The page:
Harry Potter system is uninteresting to me because it seems limitless and confusing. So many unnecessary spells. Spells themselves come off as wishes that people conjure into reality by speaking phony latin.

COOL spellcasting books ONLY.

Or UNCOOL books if you want to vent.
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Hugh Clodgeshaw - Wed, 12 Oct 2016 02:44:12 EST ID:NnSLnhxt No.68775 Ignore Report Quick Reply
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Thank you for a well thought out response! I have watched Naruto, and found the fighting system interesting, but never got very far.

Eternal Darkness: Sanity's Requiem is one of my favorite video games. That magic system rocked! Runic magic is great, especially needing to combine and think through the time it takes to mystically carve those runic circles in real time, which takes longer and longer as you summon greater power. That's a good summary of how I like my magic. With great power comes greater complexity and consequences.

I still remember all the god's names. Chatturgha, Xellotath, Uly...aoaoth. MANTOROK. The most 'helpless', but cunning of them all (if you played through the entire game and got his essence as your primary). Kills off all his enemies by using you to summon them to fight at the end, then converging different timelines so they simultaneously destroy one another... damn! That was the most badass ending ever. Highest replay value game I've ever owned, it is basically like 3-4 games in one, with an ever-evolving understanding of a complex story if you get into it and pay close attention.

And the whole insanity meter effecting your ability to fight, on top of needing magick and health. That insanity meter, and the visual/audio effects were legitimately creepy and occasionally nauseating, as well as "jump scares". Made you really WANT to keep your sanity meter up - or down, if you're feeling freaky. ;)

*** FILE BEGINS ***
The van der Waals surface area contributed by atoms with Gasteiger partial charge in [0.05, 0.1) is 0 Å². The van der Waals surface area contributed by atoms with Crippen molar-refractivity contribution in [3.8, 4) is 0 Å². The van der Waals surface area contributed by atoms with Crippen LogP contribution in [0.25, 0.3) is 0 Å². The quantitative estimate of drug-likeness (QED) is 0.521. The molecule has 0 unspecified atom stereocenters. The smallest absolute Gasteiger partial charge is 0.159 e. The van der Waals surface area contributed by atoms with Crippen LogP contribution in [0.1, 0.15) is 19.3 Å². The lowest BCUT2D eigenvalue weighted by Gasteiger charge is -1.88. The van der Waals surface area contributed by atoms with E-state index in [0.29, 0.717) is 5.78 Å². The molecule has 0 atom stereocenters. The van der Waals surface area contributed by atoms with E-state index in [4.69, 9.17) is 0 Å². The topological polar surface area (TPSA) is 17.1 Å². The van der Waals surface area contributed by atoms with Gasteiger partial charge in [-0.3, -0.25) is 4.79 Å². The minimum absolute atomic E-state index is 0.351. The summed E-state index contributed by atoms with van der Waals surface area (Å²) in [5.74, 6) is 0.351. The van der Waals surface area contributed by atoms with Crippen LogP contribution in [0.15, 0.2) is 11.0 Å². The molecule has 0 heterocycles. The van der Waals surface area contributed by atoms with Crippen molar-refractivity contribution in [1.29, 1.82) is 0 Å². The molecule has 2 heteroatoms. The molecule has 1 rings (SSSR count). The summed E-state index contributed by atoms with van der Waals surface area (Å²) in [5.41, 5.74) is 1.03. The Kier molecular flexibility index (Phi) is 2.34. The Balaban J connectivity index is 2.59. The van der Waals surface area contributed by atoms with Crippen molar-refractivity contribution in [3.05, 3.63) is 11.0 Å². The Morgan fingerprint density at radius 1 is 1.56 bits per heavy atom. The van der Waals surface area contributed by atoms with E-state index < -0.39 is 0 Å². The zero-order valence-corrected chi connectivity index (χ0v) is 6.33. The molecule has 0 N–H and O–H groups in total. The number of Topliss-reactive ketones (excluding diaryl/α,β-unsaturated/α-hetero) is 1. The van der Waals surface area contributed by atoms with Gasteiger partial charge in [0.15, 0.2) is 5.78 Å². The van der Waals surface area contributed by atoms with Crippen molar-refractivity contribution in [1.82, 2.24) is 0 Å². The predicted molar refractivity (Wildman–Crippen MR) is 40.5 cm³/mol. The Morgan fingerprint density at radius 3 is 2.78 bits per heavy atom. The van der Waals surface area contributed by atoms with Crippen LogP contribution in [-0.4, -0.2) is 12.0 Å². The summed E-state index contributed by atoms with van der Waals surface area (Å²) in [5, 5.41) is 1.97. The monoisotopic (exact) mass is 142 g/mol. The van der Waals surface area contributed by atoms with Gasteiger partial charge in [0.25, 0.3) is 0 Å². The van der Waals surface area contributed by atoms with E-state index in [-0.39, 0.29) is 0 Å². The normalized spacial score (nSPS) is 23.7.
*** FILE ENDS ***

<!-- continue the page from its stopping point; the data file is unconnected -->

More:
Do they even make games like this anymore? Bummer.

I loved Earthsea magic. Spoken word having power. Ursula Le Guin is a favorite author of mine, I believe I've read all of her work. The non-magical ones, too. The Dispossessed and the other novel that takes place in the same universe. Good stuff. Her take on magic was lovely and it didn't gobble up the story, it was beautifully interwoven into interesting plots with memorable characters.

My favorite was probably the second Earthsea, where the priestess girl is learning about the labyrinth she is supposed to guard. Creepy, that whole place.
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Nicholas Crellerped - Sun, 21 Jan 2018 08:52:39 EST ID:MxImXeEr No.69777 Ignore Report Quick Reply
Clive Barker's The Great And Secret Show
Wizard of the Pigeons, by Robin Hobb writing as Megan Lindholm.
William Hope Hodgson's Carnacki The Ghost Finder stories.
Jack Vance's "Dying Earth" books are what Dungeons & Dragons cribbed their magic system from.
Larry Niven's The Magic Goes Away. and the novels that followed in the setting, has magic as a non-renewable resource, as an allegory for the oil crisis...